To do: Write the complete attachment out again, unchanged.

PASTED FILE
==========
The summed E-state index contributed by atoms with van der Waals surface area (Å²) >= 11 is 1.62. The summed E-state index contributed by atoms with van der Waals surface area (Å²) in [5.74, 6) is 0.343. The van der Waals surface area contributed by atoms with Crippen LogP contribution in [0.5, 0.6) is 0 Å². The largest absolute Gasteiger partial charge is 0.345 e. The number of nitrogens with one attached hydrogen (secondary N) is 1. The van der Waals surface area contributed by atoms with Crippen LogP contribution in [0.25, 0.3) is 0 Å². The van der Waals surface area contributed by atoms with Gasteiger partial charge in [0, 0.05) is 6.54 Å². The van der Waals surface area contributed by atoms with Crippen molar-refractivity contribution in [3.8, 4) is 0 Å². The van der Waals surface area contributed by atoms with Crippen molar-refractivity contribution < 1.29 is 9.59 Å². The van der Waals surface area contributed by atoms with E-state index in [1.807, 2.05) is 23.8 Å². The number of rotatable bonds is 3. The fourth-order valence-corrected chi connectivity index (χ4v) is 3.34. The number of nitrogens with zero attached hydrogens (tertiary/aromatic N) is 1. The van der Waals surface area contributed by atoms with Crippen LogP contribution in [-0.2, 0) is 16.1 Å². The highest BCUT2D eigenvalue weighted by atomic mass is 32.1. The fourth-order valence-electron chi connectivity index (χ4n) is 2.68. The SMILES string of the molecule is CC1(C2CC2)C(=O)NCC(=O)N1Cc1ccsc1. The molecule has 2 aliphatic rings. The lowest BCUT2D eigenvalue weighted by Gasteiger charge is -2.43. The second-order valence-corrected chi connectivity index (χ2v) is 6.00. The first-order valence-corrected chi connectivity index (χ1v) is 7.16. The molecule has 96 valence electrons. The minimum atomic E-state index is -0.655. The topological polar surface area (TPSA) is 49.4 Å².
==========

The summed E-state index contributed by atoms with van der Waals surface area (Å²) >= 11 is 1.62. The summed E-state index contributed by atoms with van der Waals surface area (Å²) in [5.74, 6) is 0.343. The van der Waals surface area contributed by atoms with Crippen LogP contribution in [0.5, 0.6) is 0 Å². The largest absolute Gasteiger partial charge is 0.345 e. The number of nitrogens with one attached hydrogen (secondary N) is 1. The van der Waals surface area contributed by atoms with Crippen LogP contribution in [0.25, 0.3) is 0 Å². The van der Waals surface area contributed by atoms with Gasteiger partial charge in [0, 0.05) is 6.54 Å². The van der Waals surface area contributed by atoms with Crippen molar-refractivity contribution in [3.8, 4) is 0 Å². The van der Waals surface area contributed by atoms with Crippen molar-refractivity contribution < 1.29 is 9.59 Å². The van der Waals surface area contributed by atoms with E-state index in [1.807, 2.05) is 23.8 Å². The number of rotatable bonds is 3. The fourth-order valence-corrected chi connectivity index (χ4v) is 3.34. The number of nitrogens with zero attached hydrogens (tertiary/aromatic N) is 1. The van der Waals surface area contributed by atoms with Crippen LogP contribution in [-0.2, 0) is 16.1 Å². The highest BCUT2D eigenvalue weighted by atomic mass is 32.1. The fourth-order valence-electron chi connectivity index (χ4n) is 2.68. The SMILES string of the molecule is CC1(C2CC2)C(=O)NCC(=O)N1Cc1ccsc1. The molecule has 2 aliphatic rings. The lowest BCUT2D eigenvalue weighted by Gasteiger charge is -2.43. The second-order valence-corrected chi connectivity index (χ2v) is 6.00. The first-order valence-corrected chi connectivity index (χ1v) is 7.16. The molecule has 96 valence electrons. The minimum atomic E-state index is -0.655. The topological polar surface area (TPSA) is 49.4 Å².